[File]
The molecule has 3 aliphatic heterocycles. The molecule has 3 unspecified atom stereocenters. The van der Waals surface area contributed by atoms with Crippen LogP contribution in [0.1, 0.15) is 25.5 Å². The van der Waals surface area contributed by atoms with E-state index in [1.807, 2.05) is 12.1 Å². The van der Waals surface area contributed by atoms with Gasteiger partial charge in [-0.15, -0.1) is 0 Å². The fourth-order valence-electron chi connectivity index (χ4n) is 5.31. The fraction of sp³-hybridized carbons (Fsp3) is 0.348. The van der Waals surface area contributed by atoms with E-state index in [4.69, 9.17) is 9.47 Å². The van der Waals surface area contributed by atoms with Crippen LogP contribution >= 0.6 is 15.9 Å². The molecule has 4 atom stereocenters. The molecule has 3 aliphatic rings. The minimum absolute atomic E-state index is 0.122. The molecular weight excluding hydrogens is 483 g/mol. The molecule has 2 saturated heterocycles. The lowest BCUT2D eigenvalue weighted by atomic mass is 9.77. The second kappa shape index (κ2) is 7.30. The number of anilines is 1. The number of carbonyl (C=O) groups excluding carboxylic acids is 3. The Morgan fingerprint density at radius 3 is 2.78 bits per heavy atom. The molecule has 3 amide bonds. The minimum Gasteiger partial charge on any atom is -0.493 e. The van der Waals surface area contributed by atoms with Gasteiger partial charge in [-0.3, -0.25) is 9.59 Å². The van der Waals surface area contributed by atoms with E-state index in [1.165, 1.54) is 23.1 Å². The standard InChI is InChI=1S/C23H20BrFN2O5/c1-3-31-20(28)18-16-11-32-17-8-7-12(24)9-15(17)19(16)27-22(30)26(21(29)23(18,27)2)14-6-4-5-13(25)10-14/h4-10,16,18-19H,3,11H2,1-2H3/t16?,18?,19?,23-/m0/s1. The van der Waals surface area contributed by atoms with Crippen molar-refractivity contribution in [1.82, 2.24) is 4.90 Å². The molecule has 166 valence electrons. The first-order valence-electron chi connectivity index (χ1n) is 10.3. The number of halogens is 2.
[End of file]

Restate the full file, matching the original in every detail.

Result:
The molecule has 3 aliphatic heterocycles. The molecule has 3 unspecified atom stereocenters. The van der Waals surface area contributed by atoms with Crippen LogP contribution in [0.1, 0.15) is 25.5 Å². The van der Waals surface area contributed by atoms with E-state index in [1.807, 2.05) is 12.1 Å². The van der Waals surface area contributed by atoms with Gasteiger partial charge in [-0.15, -0.1) is 0 Å². The fourth-order valence-electron chi connectivity index (χ4n) is 5.31. The fraction of sp³-hybridized carbons (Fsp3) is 0.348. The van der Waals surface area contributed by atoms with E-state index in [4.69, 9.17) is 9.47 Å². The van der Waals surface area contributed by atoms with Crippen LogP contribution >= 0.6 is 15.9 Å². The molecule has 4 atom stereocenters. The molecule has 3 aliphatic rings. The minimum absolute atomic E-state index is 0.122. The molecular weight excluding hydrogens is 483 g/mol. The molecule has 2 saturated heterocycles. The lowest BCUT2D eigenvalue weighted by atomic mass is 9.77. The second kappa shape index (κ2) is 7.30. The number of anilines is 1. The number of carbonyl (C=O) groups excluding carboxylic acids is 3. The Morgan fingerprint density at radius 3 is 2.78 bits per heavy atom. The molecule has 3 amide bonds. The minimum Gasteiger partial charge on any atom is -0.493 e. The van der Waals surface area contributed by atoms with Gasteiger partial charge in [-0.3, -0.25) is 9.59 Å². The van der Waals surface area contributed by atoms with E-state index in [1.165, 1.54) is 23.1 Å². The standard InChI is InChI=1S/C23H20BrFN2O5/c1-3-31-20(28)18-16-11-32-17-8-7-12(24)9-15(17)19(16)27-22(30)26(21(29)23(18,27)2)14-6-4-5-13(25)10-14/h4-10,16,18-19H,3,11H2,1-2H3/t16?,18?,19?,23-/m0/s1. The van der Waals surface area contributed by atoms with Crippen molar-refractivity contribution in [1.82, 2.24) is 4.90 Å². The molecule has 166 valence electrons. The first-order valence-electron chi connectivity index (χ1n) is 10.3. The number of halogens is 2.